June 9, 2020 Larkin Poe – Self Made Man (Album Review)
Beginning their musical adventure while only teenagers, the sister act of Rebecca and Megan Lovell have seen a lot of growth in a short time. First starting out as Bluegrass/Americana group, the Lovell Sisters, with their younger sister, Jessica, by 2010 Rebecca and Megan would go onto front a new band they called Larkin Poe.
Sometimes dubbed “the little sisters of the Allman Brothers,” as Larkin Poe, they have shown soulful, Rock-n-Roll music is still alive and well. Releasing a bunch of music over the last decade in the form of albums and EPs, the ladies are set to return with their latest full-length Self Made Man on Friday, June 12th through their own label Tricki-Woo Records.
Self-produced by Larkin Poe along with their friend Roger Alan Nichols, Self Made Man is their fifth overall studio album and an important moment in their career. For one, the ladies have worked as independent artists for sometime, and in that time they have learned a lot about who they are, what they want from their music, plus how to fine tune that vision. Self-producing their last three albums, the title of the latest is also fitting at this stage in the game because they have certainly put in the work, weather the ups and downs… making them self made.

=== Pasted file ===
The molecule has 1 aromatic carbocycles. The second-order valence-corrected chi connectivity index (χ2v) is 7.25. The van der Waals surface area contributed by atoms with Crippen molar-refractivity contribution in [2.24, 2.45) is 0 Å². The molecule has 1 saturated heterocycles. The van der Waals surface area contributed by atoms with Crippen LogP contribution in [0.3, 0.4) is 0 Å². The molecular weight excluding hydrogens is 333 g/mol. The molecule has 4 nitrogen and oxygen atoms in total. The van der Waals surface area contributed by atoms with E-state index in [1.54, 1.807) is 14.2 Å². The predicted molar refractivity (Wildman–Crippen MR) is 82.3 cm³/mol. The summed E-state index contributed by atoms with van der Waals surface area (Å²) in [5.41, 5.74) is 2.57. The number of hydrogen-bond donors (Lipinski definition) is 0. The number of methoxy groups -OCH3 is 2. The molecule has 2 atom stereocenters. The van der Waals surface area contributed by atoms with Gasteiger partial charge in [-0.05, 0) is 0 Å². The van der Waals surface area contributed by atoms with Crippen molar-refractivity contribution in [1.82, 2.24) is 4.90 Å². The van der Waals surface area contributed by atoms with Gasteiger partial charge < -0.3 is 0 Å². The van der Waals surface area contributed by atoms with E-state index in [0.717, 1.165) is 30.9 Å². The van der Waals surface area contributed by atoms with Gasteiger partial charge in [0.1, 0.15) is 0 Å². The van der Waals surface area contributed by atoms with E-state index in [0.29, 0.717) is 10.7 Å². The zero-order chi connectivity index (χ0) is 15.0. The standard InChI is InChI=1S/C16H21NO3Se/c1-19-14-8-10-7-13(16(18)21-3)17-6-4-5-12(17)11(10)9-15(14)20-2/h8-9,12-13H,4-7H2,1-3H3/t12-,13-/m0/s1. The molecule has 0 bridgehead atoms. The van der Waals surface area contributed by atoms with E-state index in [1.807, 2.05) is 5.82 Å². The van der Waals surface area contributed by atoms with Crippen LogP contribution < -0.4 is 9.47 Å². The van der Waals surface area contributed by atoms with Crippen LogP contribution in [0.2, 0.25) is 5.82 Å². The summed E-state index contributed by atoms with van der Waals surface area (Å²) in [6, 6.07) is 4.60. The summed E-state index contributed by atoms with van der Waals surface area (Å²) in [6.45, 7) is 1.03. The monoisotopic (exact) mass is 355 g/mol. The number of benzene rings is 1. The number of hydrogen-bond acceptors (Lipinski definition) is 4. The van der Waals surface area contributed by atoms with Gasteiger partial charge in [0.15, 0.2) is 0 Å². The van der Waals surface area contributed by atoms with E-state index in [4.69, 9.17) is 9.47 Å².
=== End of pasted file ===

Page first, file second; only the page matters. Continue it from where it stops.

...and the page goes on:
These factors in mind, the lyrical content of Self Made Man is perhaps the most uplifting collection Larkin Poe has put together yet. They are empowering, hopeful, and through the sight of earned wisdom. As a result, each of the eleven song tells a story, all with a hint of faith amidst them. Musically strong with Blues, Folk, Country, and Rock-n-Roll tones, the common thread is the soul the Lovell sister bring. This showing from the start with the lead single “She’s A Self Made Man,” kicking matters right into gear. From here, songs such as “Holy Ghost Fire,” the single “Back Down South” featuring a guest spot from Tyler Bryant, along with “God Moves On The Water” tells tales of grit and all that life brings.
Following a trajectory of serious, real to life topics, perhaps the heaviest track of all comes in the form of “Every Bird That Flies.” Metaphorical, it features a very dark sound that makes you feel as if a rain cloud is hovering overhead or if you set to face a storm. This is while some beautiful harmonies shine through on “Danger Angel,” heavy-hearted feelings dresses “Ex-Con,” and a knee slapping, toe tapping finish sends you off with “Easy Street”; a song that many might associate with AMC’s The Walking Dead.
Overall Self Made Man is a strong album filled with steady rhythms, strong vocals, and a lot of emotion. As mentioned, this album is a reflection of life, at least the tougher moments. Fortunately there is light outside the shadowy darkness and Larkin Poe do a fine job of ceasing that in a very sincere manner. A very mature collection with a serious undertone, Cryptic Rock gives Self Made Man 3.5 out of 5 stars.